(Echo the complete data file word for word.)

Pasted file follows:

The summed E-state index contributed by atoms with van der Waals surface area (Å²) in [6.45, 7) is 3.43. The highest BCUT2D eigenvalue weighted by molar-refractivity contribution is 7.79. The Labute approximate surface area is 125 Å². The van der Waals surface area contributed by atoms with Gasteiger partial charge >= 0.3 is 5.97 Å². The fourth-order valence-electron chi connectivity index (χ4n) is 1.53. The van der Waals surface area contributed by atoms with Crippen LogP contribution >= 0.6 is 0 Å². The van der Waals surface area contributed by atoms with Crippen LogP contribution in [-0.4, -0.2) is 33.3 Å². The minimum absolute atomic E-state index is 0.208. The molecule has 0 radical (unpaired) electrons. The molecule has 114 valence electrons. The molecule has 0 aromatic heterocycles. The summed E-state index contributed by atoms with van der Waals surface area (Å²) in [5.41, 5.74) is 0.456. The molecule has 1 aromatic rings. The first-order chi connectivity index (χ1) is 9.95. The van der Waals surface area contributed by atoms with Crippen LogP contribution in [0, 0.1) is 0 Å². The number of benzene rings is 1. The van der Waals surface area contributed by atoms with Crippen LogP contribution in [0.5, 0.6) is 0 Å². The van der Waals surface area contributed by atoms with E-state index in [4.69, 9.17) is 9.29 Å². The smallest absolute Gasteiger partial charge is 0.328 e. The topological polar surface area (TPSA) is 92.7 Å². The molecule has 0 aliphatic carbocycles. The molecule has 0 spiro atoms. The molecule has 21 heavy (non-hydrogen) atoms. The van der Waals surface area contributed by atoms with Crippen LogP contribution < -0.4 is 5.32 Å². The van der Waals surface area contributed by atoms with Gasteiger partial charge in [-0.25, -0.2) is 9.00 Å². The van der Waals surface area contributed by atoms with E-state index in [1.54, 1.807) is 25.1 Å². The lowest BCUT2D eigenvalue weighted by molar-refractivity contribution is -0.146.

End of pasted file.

The summed E-state index contributed by atoms with van der Waals surface area (Å²) in [6.45, 7) is 3.43. The highest BCUT2D eigenvalue weighted by molar-refractivity contribution is 7.79. The Labute approximate surface area is 125 Å². The van der Waals surface area contributed by atoms with Gasteiger partial charge >= 0.3 is 5.97 Å². The fourth-order valence-electron chi connectivity index (χ4n) is 1.53. The van der Waals surface area contributed by atoms with Crippen LogP contribution >= 0.6 is 0 Å². The van der Waals surface area contributed by atoms with Crippen LogP contribution in [-0.4, -0.2) is 33.3 Å². The minimum absolute atomic E-state index is 0.208. The molecule has 0 radical (unpaired) electrons. The molecule has 114 valence electrons. The molecule has 0 aromatic heterocycles. The summed E-state index contributed by atoms with van der Waals surface area (Å²) in [5.41, 5.74) is 0.456. The molecule has 1 aromatic rings. The first-order chi connectivity index (χ1) is 9.95. The van der Waals surface area contributed by atoms with Crippen LogP contribution in [0, 0.1) is 0 Å². The number of benzene rings is 1. The van der Waals surface area contributed by atoms with Crippen LogP contribution in [0.5, 0.6) is 0 Å². The van der Waals surface area contributed by atoms with E-state index in [4.69, 9.17) is 9.29 Å². The smallest absolute Gasteiger partial charge is 0.328 e. The topological polar surface area (TPSA) is 92.7 Å². The molecule has 0 aliphatic carbocycles. The molecule has 0 spiro atoms. The molecule has 21 heavy (non-hydrogen) atoms. The van der Waals surface area contributed by atoms with Crippen LogP contribution < -0.4 is 5.32 Å². The van der Waals surface area contributed by atoms with Gasteiger partial charge in [-0.25, -0.2) is 9.00 Å². The van der Waals surface area contributed by atoms with E-state index in [1.54, 1.807) is 25.1 Å². The lowest BCUT2D eigenvalue weighted by molar-refractivity contribution is -0.146.